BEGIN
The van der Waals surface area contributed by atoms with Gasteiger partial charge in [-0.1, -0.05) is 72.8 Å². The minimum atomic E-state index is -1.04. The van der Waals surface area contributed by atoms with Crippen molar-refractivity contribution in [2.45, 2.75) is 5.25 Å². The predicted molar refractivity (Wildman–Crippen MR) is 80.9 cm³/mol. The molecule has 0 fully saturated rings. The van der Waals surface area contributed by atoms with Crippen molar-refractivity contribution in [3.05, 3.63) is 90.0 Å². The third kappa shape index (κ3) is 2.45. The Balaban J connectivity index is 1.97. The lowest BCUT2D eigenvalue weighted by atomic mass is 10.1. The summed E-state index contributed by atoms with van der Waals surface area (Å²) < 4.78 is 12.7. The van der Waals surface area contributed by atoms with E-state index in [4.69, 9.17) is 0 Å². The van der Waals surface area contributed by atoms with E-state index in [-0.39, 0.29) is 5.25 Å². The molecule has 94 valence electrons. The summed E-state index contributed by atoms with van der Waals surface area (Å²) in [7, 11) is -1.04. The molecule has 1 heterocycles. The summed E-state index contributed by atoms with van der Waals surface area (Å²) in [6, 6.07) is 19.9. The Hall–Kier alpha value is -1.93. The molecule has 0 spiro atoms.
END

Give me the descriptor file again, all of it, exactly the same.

The van der Waals surface area contributed by atoms with Gasteiger partial charge in [-0.1, -0.05) is 72.8 Å². The minimum atomic E-state index is -1.04. The van der Waals surface area contributed by atoms with Crippen molar-refractivity contribution in [2.45, 2.75) is 5.25 Å². The predicted molar refractivity (Wildman–Crippen MR) is 80.9 cm³/mol. The molecule has 0 fully saturated rings. The van der Waals surface area contributed by atoms with Crippen molar-refractivity contribution in [3.05, 3.63) is 90.0 Å². The third kappa shape index (κ3) is 2.45. The Balaban J connectivity index is 1.97. The lowest BCUT2D eigenvalue weighted by atomic mass is 10.1. The summed E-state index contributed by atoms with van der Waals surface area (Å²) < 4.78 is 12.7. The van der Waals surface area contributed by atoms with E-state index in [4.69, 9.17) is 0 Å². The van der Waals surface area contributed by atoms with E-state index in [-0.39, 0.29) is 5.25 Å². The molecule has 94 valence electrons. The summed E-state index contributed by atoms with van der Waals surface area (Å²) in [7, 11) is -1.04. The molecule has 1 heterocycles. The summed E-state index contributed by atoms with van der Waals surface area (Å²) in [6, 6.07) is 19.9. The Hall–Kier alpha value is -1.93. The molecule has 0 spiro atoms.